With the morning still at an early hour people start to rise from their body-warm sleeping bags and wipe crusty sleep from their eyes and wipe palms across the cold dripping screen of condensation on the inside of our hut windows to expose the morning and the mountain on the other side. A dark morning, torn by the storm that had raged loudly all through the night. Slick slippery fields of rock and gully’s funneling the rain torrents downtown. Ravaged trees uprooted and slain, lying across the paths. Splatters of mud everywhere. We let the condensation reform and hide the mess. As the room wakes up groups roll away mats and bags and pull on socks and settle down for breakfasts and cups of tea and coffee. The leftover crusts of bread and sausage stumps come out, wheels and wedges of cheese and juicy tomatoes quartered and salted, hard boiled eggs cracked open shell skins peeled away white flesh and buttery yellow yolk cores eaten with delight. Morning plans discussed with excitement. A friendly buzz in the room, the shared experience of mountain men living above the clouds.
But with the door dragged open the chaos confronts us all and the rain whips in against our ankles. Wet weather gear comes out. Our party hustles their things away and we step out into the heavy rain and I will never forget the photograph of six men shrouded in grey, eyes shining. Gab and I set off with our shoulders up, skating across the slippery rocks, catching ledges with the heels of our boots, crunching over the fallen branches of mountain trees and jumping gaping holes in the track where the mud and rock has slipped and settled somewhere else down below. Gabs holler is one of joy. I follow. We race each other down the mountain side, side by side, with the rain in our faces until the slope levels out and the trees thicken all around us and we can see ahead the tall church steeple at the centre of the village where we’ve left the van. Hear we hold up and crouch under the boughs of a wet heavy tree for shelter next to a mountain stream gushing strong and white, spitting up at the put-upon banks and clutching dead mossy branches in its wake. Gab pulls two apples from his pack and we chomp them down. Gab gives me a look and I know what he means. I hope he sees it in me too. We wait for the others, the rushing river noise too terrible to talk over. With them all we walk slowly those last steps and let our legs stretch and relax.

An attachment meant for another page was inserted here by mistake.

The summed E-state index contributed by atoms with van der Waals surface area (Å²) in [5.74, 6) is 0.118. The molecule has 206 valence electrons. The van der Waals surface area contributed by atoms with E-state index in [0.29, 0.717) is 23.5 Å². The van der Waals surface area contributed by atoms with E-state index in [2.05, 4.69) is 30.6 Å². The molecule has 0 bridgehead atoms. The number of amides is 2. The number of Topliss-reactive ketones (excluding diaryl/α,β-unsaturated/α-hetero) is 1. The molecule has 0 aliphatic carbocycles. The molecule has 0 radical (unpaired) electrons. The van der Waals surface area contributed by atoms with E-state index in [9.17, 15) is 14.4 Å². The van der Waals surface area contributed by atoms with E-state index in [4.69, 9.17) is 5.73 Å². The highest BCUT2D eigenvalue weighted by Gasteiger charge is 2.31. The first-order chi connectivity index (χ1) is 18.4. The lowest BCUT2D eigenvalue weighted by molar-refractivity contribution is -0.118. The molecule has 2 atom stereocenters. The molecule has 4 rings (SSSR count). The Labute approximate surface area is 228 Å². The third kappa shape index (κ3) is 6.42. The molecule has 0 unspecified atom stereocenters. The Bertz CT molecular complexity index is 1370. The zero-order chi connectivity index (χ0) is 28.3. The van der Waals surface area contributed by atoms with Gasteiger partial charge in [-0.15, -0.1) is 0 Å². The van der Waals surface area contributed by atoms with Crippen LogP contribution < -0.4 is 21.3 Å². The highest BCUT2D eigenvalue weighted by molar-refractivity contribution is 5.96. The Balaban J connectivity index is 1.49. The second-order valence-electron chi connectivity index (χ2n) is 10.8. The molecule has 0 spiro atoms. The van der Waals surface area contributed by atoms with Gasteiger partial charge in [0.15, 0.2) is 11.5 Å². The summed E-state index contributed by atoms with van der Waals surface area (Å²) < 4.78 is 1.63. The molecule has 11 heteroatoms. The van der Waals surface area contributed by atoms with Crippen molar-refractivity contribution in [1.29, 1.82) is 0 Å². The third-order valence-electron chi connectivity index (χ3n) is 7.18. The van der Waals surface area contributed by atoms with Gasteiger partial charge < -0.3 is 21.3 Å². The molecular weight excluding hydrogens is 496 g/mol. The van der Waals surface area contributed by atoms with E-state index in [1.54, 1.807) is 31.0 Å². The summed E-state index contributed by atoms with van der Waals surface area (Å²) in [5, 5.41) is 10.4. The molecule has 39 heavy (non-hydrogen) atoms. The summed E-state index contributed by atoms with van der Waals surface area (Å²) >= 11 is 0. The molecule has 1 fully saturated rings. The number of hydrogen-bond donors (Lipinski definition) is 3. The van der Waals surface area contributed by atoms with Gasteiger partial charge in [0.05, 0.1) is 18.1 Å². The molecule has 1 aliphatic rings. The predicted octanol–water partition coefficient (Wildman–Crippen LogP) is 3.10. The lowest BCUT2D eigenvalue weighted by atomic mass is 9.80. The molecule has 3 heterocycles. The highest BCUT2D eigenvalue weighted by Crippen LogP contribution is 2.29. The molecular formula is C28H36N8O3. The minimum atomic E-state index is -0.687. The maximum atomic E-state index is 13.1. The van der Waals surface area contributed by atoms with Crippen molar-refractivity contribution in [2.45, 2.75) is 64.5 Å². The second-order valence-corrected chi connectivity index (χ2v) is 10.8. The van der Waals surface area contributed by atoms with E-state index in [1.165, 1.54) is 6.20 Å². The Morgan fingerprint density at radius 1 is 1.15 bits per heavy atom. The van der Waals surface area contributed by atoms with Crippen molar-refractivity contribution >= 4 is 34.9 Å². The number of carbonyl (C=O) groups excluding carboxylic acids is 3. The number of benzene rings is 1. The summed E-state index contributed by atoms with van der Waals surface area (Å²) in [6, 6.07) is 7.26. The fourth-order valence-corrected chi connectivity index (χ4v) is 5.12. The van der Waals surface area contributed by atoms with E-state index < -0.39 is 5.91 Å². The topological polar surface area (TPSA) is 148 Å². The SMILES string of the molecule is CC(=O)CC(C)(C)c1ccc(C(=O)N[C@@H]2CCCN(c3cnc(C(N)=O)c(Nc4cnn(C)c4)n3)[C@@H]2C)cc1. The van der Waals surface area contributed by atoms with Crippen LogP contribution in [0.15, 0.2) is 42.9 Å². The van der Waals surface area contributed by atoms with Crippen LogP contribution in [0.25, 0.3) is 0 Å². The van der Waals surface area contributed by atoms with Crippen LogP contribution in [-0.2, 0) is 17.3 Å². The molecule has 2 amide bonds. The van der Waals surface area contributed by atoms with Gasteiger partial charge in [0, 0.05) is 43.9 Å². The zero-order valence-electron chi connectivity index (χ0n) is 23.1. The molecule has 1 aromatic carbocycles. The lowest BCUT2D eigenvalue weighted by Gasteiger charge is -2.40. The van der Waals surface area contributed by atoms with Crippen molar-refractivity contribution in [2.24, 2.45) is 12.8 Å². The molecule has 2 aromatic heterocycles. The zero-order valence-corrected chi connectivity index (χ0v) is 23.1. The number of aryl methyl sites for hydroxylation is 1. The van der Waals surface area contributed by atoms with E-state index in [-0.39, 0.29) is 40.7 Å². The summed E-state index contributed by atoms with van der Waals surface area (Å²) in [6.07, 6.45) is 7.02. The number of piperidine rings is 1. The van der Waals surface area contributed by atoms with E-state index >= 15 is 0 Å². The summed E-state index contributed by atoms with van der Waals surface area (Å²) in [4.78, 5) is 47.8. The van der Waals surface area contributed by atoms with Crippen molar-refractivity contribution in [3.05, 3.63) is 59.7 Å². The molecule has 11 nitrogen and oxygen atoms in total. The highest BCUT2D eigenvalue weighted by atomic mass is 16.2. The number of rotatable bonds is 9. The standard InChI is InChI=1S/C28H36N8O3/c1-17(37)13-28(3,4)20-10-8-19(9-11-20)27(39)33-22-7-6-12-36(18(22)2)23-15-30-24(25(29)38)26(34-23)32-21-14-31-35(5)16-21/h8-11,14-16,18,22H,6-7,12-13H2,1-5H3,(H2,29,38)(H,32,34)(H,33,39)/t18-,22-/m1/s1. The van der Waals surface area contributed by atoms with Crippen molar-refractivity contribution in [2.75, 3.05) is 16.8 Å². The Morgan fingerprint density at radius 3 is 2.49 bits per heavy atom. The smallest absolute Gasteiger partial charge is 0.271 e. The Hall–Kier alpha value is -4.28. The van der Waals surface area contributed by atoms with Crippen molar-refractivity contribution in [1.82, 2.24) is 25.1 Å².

Gabs uncle and his buddies Jack and The Bear and Old Man Mickey and Gab and finally me all fall into the van dead tired of feet and legs and shoulders and wet through. Tossed packs in the back. Engine on we pull away from the mountain, watching the hotel of the wilds recede in the rear view with its unchanging smile. We’re all happy with the way things are just the way they are, happy with the mountain and happy with the success of our expedition. We face the road home and I fall soundlessly deeply asleep and don’t wake up again until the van twists in to a halt at the Hungarian house hidden by the trees and the high fence and the dog. Home for a night. The only home I know when I’ve left mine so far away, where ever I lay my hat and all that.